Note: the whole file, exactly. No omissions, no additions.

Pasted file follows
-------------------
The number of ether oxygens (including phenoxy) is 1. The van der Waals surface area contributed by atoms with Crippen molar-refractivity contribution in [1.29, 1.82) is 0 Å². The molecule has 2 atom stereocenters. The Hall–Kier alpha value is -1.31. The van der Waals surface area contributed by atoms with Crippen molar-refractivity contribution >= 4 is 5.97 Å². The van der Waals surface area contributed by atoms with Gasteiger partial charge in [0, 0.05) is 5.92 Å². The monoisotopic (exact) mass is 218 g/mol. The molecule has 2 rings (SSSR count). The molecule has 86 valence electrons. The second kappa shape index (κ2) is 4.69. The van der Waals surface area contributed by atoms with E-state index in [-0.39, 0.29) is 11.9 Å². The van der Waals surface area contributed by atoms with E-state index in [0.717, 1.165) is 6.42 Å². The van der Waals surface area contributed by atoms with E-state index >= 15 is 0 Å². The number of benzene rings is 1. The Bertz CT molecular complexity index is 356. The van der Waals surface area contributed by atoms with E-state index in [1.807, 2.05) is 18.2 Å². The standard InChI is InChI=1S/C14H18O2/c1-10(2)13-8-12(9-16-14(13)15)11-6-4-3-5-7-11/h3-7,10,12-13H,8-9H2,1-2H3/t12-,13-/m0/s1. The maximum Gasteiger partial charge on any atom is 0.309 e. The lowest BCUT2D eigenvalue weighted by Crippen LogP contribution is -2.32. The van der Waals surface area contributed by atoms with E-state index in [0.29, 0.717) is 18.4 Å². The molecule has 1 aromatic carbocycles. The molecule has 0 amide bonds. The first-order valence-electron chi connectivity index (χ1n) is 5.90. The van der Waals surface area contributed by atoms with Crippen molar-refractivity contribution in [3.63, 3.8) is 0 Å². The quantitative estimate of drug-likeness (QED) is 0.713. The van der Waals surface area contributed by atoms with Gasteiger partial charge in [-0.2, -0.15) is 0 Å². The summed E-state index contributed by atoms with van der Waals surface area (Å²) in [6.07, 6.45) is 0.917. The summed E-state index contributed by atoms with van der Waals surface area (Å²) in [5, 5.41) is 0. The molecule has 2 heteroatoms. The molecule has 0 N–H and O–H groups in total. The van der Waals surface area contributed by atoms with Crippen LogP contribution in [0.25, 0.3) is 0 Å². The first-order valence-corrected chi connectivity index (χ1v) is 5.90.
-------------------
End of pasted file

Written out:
The number of ether oxygens (including phenoxy) is 1. The van der Waals surface area contributed by atoms with Crippen molar-refractivity contribution in [1.29, 1.82) is 0 Å². The molecule has 2 atom stereocenters. The Hall–Kier alpha value is -1.31. The van der Waals surface area contributed by atoms with Crippen molar-refractivity contribution >= 4 is 5.97 Å². The van der Waals surface area contributed by atoms with Gasteiger partial charge in [0, 0.05) is 5.92 Å². The monoisotopic (exact) mass is 218 g/mol. The molecule has 2 rings (SSSR count). The molecule has 86 valence electrons. The second kappa shape index (κ2) is 4.69. The van der Waals surface area contributed by atoms with E-state index in [-0.39, 0.29) is 11.9 Å². The van der Waals surface area contributed by atoms with E-state index in [0.717, 1.165) is 6.42 Å². The van der Waals surface area contributed by atoms with E-state index >= 15 is 0 Å². The number of benzene rings is 1. The Bertz CT molecular complexity index is 356. The van der Waals surface area contributed by atoms with E-state index in [1.807, 2.05) is 18.2 Å². The standard InChI is InChI=1S/C14H18O2/c1-10(2)13-8-12(9-16-14(13)15)11-6-4-3-5-7-11/h3-7,10,12-13H,8-9H2,1-2H3/t12-,13-/m0/s1. The maximum Gasteiger partial charge on any atom is 0.309 e. The lowest BCUT2D eigenvalue weighted by Crippen LogP contribution is -2.32. The van der Waals surface area contributed by atoms with E-state index in [0.29, 0.717) is 18.4 Å². The molecule has 1 aromatic carbocycles. The molecule has 0 amide bonds. The first-order valence-electron chi connectivity index (χ1n) is 5.90. The van der Waals surface area contributed by atoms with Crippen molar-refractivity contribution in [3.63, 3.8) is 0 Å². The quantitative estimate of drug-likeness (QED) is 0.713. The van der Waals surface area contributed by atoms with Gasteiger partial charge in [-0.2, -0.15) is 0 Å². The summed E-state index contributed by atoms with van der Waals surface area (Å²) in [6.07, 6.45) is 0.917. The summed E-state index contributed by atoms with van der Waals surface area (Å²) in [5, 5.41) is 0. The molecule has 2 heteroatoms. The molecule has 0 N–H and O–H groups in total. The van der Waals surface area contributed by atoms with Crippen LogP contribution in [0.25, 0.3) is 0 Å². The first-order valence-corrected chi connectivity index (χ1v) is 5.90.